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Federal appeals court orders another look at immigration rulings backing Florida

People leave the Immigration and Customs Enforcement (ICE) offices, Wednesday, July 26, 2023, in Miramar, Fla. (AP Photo/Wilfredo Lee)
Wilfredo Lee
People leave the Immigration and Customs Enforcement (ICE) offices, Wednesday, July 26, 2023, in Miramar, Fla. (AP Photo/Wilfredo Lee)

A federal appeals court Tuesday ordered a district judge to reconsider rulings that backed Florida challenges to Biden administration immigration policies, citing a U.S. Supreme Court opinion last year against Texas and Louisiana in a separate case.

The 11th U.S. Circuit Court of Appeals ordered Pensacola-based U.S. District Judge T. Kent Wetherell to determine whether he had “jurisdiction” in the Florida case “in light of” the U.S. Supreme Court opinion.

The jurisdiction issue involves whether Florida had legal standing to challenge the immigration policies. Plaintiffs must show standing before judges have jurisdiction to decide cases.

While Tuesday’s one-paragraph order remanding the case to Wetherell did not provide a detailed explanation, the U.S. Supreme Court decided in June that Texas and Louisiana did not have standing to challenge Biden administration immigration-enforcement policies. That opinion came after the federal government appealed Wetherell’s rulings in the Florida case.

The Supreme Court opinion said the Texas and Louisiana case “implicates the executive branch’s enforcement discretion and raises the distinct question of whether the federal judiciary may in effect order the executive branch to take enforcement actions.”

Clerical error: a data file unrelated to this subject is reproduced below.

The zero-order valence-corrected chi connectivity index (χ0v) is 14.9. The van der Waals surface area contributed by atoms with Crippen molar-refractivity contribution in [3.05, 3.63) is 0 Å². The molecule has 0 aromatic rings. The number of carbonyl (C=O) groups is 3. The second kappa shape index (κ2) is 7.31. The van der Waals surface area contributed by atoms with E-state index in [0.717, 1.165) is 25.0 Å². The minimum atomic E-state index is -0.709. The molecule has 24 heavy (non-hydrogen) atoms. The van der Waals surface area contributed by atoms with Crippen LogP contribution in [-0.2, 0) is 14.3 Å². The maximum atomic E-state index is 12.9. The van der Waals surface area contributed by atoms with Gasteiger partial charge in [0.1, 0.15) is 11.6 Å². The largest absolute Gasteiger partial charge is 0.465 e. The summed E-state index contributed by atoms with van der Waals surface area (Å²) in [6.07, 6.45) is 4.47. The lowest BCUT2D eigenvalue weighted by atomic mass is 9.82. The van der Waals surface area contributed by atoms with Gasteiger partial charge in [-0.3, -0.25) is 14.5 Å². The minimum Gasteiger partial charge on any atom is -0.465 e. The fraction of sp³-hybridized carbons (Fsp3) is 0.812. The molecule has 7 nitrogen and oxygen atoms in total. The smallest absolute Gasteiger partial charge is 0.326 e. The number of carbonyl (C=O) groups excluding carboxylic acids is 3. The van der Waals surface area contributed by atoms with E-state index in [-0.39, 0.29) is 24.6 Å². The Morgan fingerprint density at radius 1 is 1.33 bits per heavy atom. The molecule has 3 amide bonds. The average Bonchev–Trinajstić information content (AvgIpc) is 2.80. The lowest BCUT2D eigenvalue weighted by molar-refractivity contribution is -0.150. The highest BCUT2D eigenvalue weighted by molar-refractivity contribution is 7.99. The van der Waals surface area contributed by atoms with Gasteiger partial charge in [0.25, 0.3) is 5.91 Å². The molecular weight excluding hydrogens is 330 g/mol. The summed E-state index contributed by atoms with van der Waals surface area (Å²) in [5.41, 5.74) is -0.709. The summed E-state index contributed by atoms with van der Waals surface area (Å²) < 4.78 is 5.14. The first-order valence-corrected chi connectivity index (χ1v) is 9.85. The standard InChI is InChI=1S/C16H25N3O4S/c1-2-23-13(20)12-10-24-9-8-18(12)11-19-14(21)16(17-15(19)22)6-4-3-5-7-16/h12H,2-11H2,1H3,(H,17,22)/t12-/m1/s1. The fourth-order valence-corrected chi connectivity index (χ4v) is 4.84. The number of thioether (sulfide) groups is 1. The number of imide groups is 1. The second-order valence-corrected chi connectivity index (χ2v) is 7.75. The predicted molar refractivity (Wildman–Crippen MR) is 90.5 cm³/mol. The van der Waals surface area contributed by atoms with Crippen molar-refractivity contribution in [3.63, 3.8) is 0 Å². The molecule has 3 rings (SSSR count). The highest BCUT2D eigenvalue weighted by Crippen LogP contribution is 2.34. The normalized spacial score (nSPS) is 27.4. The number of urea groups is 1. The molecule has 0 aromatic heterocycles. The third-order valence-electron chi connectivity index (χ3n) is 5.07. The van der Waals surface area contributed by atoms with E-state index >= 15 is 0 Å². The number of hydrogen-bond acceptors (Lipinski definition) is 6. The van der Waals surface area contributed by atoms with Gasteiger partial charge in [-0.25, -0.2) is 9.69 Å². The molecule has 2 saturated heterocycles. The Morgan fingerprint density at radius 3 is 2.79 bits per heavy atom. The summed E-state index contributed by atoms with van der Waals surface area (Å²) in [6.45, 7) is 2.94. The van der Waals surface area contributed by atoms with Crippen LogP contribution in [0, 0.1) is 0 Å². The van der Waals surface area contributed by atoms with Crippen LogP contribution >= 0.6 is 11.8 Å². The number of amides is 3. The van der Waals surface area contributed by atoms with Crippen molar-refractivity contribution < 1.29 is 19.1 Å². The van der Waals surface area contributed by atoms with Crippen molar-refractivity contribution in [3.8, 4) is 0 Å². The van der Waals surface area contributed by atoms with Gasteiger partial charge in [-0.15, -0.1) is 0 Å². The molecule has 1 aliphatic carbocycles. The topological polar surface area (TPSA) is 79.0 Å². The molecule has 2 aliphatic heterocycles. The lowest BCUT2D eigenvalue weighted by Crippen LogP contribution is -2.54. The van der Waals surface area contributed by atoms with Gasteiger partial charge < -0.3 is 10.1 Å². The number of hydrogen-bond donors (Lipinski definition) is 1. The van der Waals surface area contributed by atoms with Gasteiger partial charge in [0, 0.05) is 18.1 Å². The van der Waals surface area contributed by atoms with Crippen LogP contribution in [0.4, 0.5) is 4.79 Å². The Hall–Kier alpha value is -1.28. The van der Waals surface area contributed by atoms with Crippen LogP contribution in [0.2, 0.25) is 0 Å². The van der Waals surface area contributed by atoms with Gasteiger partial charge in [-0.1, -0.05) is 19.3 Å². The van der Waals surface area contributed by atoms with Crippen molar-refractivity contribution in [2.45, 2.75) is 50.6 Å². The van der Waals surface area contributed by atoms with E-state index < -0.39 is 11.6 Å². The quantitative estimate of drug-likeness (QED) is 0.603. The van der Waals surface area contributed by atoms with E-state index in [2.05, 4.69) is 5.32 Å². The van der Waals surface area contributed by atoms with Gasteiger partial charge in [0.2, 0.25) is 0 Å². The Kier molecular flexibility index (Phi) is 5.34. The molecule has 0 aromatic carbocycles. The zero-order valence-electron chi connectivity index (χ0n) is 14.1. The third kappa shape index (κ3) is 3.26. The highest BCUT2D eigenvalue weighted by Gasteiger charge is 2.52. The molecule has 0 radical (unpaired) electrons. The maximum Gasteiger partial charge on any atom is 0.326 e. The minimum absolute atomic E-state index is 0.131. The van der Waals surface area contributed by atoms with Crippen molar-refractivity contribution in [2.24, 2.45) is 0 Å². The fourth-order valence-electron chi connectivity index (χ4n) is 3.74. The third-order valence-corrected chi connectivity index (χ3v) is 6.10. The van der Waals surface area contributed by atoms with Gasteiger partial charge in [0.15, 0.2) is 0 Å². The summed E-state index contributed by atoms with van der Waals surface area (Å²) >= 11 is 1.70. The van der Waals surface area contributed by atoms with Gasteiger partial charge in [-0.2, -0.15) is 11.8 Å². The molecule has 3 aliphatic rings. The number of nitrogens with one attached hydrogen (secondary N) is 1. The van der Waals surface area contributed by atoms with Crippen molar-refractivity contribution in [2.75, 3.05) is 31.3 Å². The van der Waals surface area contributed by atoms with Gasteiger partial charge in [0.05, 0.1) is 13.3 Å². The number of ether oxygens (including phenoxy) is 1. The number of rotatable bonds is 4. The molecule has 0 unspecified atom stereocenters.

“In short, this (Supreme) Court’s precedents and longstanding historical practice establish that the states’ suit here is not the kind redressable by a federal court,” the Supreme Court decision said.

Gov. Ron DeSantis and state Attorney General Ashley Moody have made a high-profile issue of challenging federal immigration policies as migrants have streamed across the country’s southwestern border.

The state filed a lawsuit in September 2021 alleging that the Biden administration violated laws through “catch-and-release” policies that led to people being released from detention after crossing the border. The state has contended that undocumented immigrants move to Florida and create costs for such things as the education, health-care and prison systems.

Wetherell, a former state appellate judge who was appointed to the federal bench by former President Donald Trump, issued rulings in March 2023 and May 2023 that said immigration policies known as “Parole Plus Alternatives to Detention” and “Parole with Conditions” violated federal law.

The Biden administration went to the Atlanta-based appeals court in May. After the Supreme Court ruling in the Texas and Louisiana case, U.S. Department of Justice attorneys filed a brief in July arguing the appeals court should reject the Florida case for similar reasons.

“In United States v. Texas, the Supreme Court held that two states lacked standing to challenge DHS’s (the U.S. Department of Homeland Security’s) immigration enforcement policies because they lacked ‘a legally and judicially cognizable’ injury where their alleged injury were costs associated with having more noncitizens in their states. Florida similarly fails to satisfy the ‘bedrock constitutional requirement’ of standing,” the Justice Department brief said.

But on June 26, just three days after the Supreme Court opinion, state attorneys filed a brief that tried to differentiate the cases. As an example, they said the Texas and Louisiana case involved policies related to arresting and starting removal proceedings against migrants who crossed the U.S. border, while the Florida case involves “parole” policies that involve releasing people.

“Because the parole policies are not enforcement policies — because they both concern only detention and grant affirmative legal benefits — Florida has a judicially cognizable interest in remedying the sovereign and financial injuries they cause,” the state’s lawyers wrote.

A panel of the appeals court heard arguments in the case Jan. 26. In Tuesday’s order, the appeals court directed Wetherell to make a determination on the jurisdiction issue and then return the court to the higher court for “further proceedings.”

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Jim Saunders - News Service of Florida